Saturday, November 9, 2013

Krugman hasn't done the math...

Paul Krugman says a lot in his latest NY Times column The Mutilated Economy. I've honestly been trying not to pick on the poor professor quite as much lately. In fact, this morning, until I got to the part where he writes "Anyone who talks about how we’re borrowing from our children just hasn’t done the math", I was just going to take in his message and move on to better things. But, dang it!, I just can't.

So, now that I've decided to blow a few minutes on attempting to blow Krugman's tired "we're no poorer because we owe it to ourselves" assertion out of the water, I figure I might as well pick a piece of low-hanging fruit along the way. He writes:
Long-term unemployment — the number of people who have been out of work for six months or more — is four times what it was before the recession.

Of course, to Krugman, this is the result of insufficient government spending.

The other day, I met with a client who farms grapes. He has a problem, he can't find enough people to pick them. He says "another season like this and we're going mechanical". Hmm? Four times as many people on unemployment than before the recession, and a farmer can't find anyone to pick the crop? While I suspect that intense analysis would uncover some complex mix of factors leading to the 4-fold increase in the unemployed-over-6-months number, there is one very simple thing I know for sure; California is one of 49 states that now pays at least 10 months of unemployment benefits.  Not to mention the state's comparatively (to other states) strong social "safety net". Just sayin...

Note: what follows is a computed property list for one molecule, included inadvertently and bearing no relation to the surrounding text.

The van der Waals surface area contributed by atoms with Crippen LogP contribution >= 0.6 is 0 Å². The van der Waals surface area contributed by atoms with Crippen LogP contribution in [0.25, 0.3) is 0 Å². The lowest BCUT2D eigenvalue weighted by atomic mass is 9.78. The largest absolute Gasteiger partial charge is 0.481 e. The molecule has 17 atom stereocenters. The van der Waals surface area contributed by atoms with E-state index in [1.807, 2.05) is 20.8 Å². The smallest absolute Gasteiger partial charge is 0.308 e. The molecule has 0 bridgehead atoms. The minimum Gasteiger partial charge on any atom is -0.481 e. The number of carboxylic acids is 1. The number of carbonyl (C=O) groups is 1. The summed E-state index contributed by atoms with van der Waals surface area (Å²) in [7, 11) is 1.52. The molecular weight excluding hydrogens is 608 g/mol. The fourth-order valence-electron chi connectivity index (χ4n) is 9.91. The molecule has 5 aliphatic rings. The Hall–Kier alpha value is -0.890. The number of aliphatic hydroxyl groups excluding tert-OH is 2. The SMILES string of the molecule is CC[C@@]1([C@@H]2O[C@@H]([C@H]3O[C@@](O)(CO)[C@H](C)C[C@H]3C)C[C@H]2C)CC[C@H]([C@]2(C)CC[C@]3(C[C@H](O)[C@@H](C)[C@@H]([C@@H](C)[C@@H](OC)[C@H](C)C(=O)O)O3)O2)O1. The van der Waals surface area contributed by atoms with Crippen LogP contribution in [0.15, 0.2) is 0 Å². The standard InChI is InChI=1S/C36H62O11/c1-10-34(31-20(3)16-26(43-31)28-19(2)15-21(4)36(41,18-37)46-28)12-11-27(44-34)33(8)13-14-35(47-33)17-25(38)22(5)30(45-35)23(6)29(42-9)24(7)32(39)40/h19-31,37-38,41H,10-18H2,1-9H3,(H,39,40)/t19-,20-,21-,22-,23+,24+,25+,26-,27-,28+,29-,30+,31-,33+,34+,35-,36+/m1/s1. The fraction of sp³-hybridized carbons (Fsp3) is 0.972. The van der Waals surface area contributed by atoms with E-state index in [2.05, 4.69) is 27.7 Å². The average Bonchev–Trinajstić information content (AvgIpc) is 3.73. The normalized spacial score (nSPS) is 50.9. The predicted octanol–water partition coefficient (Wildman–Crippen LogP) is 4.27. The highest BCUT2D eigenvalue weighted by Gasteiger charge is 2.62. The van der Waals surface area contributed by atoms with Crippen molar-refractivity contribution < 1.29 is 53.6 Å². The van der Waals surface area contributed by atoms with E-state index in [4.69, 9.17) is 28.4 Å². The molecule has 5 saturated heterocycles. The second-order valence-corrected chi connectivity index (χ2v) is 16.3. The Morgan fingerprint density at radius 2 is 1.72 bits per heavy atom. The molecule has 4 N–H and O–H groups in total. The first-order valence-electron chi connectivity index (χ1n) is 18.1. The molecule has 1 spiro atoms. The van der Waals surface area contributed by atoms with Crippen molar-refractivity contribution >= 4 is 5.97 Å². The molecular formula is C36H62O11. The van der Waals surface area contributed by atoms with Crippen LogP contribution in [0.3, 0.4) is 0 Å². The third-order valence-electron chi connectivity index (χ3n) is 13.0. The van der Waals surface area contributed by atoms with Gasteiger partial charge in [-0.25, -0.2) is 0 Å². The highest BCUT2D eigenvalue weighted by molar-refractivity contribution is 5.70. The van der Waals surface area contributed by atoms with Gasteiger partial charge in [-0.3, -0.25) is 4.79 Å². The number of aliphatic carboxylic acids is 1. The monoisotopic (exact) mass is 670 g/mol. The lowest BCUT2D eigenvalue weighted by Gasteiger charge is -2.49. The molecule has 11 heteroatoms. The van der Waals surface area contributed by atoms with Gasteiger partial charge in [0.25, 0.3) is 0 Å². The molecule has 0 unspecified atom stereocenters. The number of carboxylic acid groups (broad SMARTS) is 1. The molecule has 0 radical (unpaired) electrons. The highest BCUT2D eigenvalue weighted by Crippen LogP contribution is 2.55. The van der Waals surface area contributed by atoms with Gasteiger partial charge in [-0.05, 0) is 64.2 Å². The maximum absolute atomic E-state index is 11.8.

Now let's dig a little beneath Krugman's ever-persistent claim that government debt doesn't make the nation poorer because it's money we owe to ourselves. For one, "we" owe a bunch of it to other nations, but, frankly, it matters little either way. Here's the simple basis of Krugman's position:

A lends to government (buys a treasury bond).
A, and perhaps A's offspring, receives interest payments for the term and the principal at maturity.
B, and perhaps B's offspring, pays taxes to cover the payback to A.
A/A's offspring and B/B's offspring are US citizens.
What B/B's offspring pays, A/A's offspring receives. Therefore: (-$) + $ = a wash to the community.
K says "see, the math says we can't lose when we owe it to ourselves".

Yeah, BUT:

If government operated within its means, there'd be no borrowing from A.
A, therefore, would be left to invest his wealth in the private sector.
And B/B's offspring, therefore, would be left with their wealth.
Therefore, comparing to the government debt scenario, we have: $ + $ = a gain to the community.
I says "K just hasn't done the math".

"Yeah, BUT!" says K:

"We have to account for the benefits to the community resulting from the Government projects funded by A's loan. B/B's offspring's higher taxes would pay for benefits  they received."

"Hmm" says I:

"I guess, therefore, we need to consider under whose command of resources the community would receive the greater benefit: bureaucrats competing in elections or private sector actors competing in the marketplace?"

We can stop there.

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